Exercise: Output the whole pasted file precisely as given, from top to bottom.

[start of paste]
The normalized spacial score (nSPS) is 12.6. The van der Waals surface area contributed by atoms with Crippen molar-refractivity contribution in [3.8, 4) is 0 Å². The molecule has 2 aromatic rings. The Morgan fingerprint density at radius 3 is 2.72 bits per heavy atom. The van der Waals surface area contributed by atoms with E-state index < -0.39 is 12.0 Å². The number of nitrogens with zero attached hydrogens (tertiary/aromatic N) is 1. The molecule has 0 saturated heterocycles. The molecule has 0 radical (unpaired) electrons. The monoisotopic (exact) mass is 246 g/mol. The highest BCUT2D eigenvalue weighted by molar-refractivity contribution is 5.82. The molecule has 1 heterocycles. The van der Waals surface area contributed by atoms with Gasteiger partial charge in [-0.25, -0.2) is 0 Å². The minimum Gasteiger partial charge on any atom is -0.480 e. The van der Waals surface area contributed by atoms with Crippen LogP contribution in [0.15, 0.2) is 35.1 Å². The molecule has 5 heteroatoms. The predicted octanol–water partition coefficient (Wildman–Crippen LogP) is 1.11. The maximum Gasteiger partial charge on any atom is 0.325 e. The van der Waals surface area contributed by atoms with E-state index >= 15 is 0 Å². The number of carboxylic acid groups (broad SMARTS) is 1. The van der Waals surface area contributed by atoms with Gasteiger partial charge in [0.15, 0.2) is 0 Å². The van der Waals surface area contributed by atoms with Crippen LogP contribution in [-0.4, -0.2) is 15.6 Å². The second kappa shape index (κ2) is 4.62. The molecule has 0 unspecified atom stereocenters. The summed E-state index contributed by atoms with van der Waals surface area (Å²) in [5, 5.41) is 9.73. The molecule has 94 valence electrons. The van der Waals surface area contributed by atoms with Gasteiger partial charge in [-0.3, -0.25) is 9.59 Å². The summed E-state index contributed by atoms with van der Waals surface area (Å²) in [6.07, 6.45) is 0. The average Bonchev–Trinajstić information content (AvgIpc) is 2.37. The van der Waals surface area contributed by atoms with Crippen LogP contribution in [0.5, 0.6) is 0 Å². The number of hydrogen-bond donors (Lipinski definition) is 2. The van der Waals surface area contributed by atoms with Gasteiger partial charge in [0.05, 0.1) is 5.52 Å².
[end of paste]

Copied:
The normalized spacial score (nSPS) is 12.6. The van der Waals surface area contributed by atoms with Crippen molar-refractivity contribution in [3.8, 4) is 0 Å². The molecule has 2 aromatic rings. The Morgan fingerprint density at radius 3 is 2.72 bits per heavy atom. The van der Waals surface area contributed by atoms with E-state index < -0.39 is 12.0 Å². The number of nitrogens with zero attached hydrogens (tertiary/aromatic N) is 1. The molecule has 0 saturated heterocycles. The molecule has 0 radical (unpaired) electrons. The monoisotopic (exact) mass is 246 g/mol. The highest BCUT2D eigenvalue weighted by molar-refractivity contribution is 5.82. The molecule has 1 heterocycles. The van der Waals surface area contributed by atoms with Gasteiger partial charge in [-0.25, -0.2) is 0 Å². The minimum Gasteiger partial charge on any atom is -0.480 e. The van der Waals surface area contributed by atoms with Crippen LogP contribution in [0.15, 0.2) is 35.1 Å². The molecule has 5 heteroatoms. The predicted octanol–water partition coefficient (Wildman–Crippen LogP) is 1.11. The maximum Gasteiger partial charge on any atom is 0.325 e. The van der Waals surface area contributed by atoms with E-state index >= 15 is 0 Å². The number of carboxylic acid groups (broad SMARTS) is 1. The van der Waals surface area contributed by atoms with Gasteiger partial charge in [0.15, 0.2) is 0 Å². The van der Waals surface area contributed by atoms with Crippen LogP contribution in [-0.4, -0.2) is 15.6 Å². The second kappa shape index (κ2) is 4.62. The molecule has 0 unspecified atom stereocenters. The summed E-state index contributed by atoms with van der Waals surface area (Å²) in [5, 5.41) is 9.73. The molecule has 94 valence electrons. The van der Waals surface area contributed by atoms with Gasteiger partial charge in [-0.3, -0.25) is 9.59 Å². The summed E-state index contributed by atoms with van der Waals surface area (Å²) in [6.07, 6.45) is 0. The average Bonchev–Trinajstić information content (AvgIpc) is 2.37. The van der Waals surface area contributed by atoms with Crippen LogP contribution in [0.5, 0.6) is 0 Å². The number of hydrogen-bond donors (Lipinski definition) is 2. The van der Waals surface area contributed by atoms with Gasteiger partial charge in [0.05, 0.1) is 5.52 Å².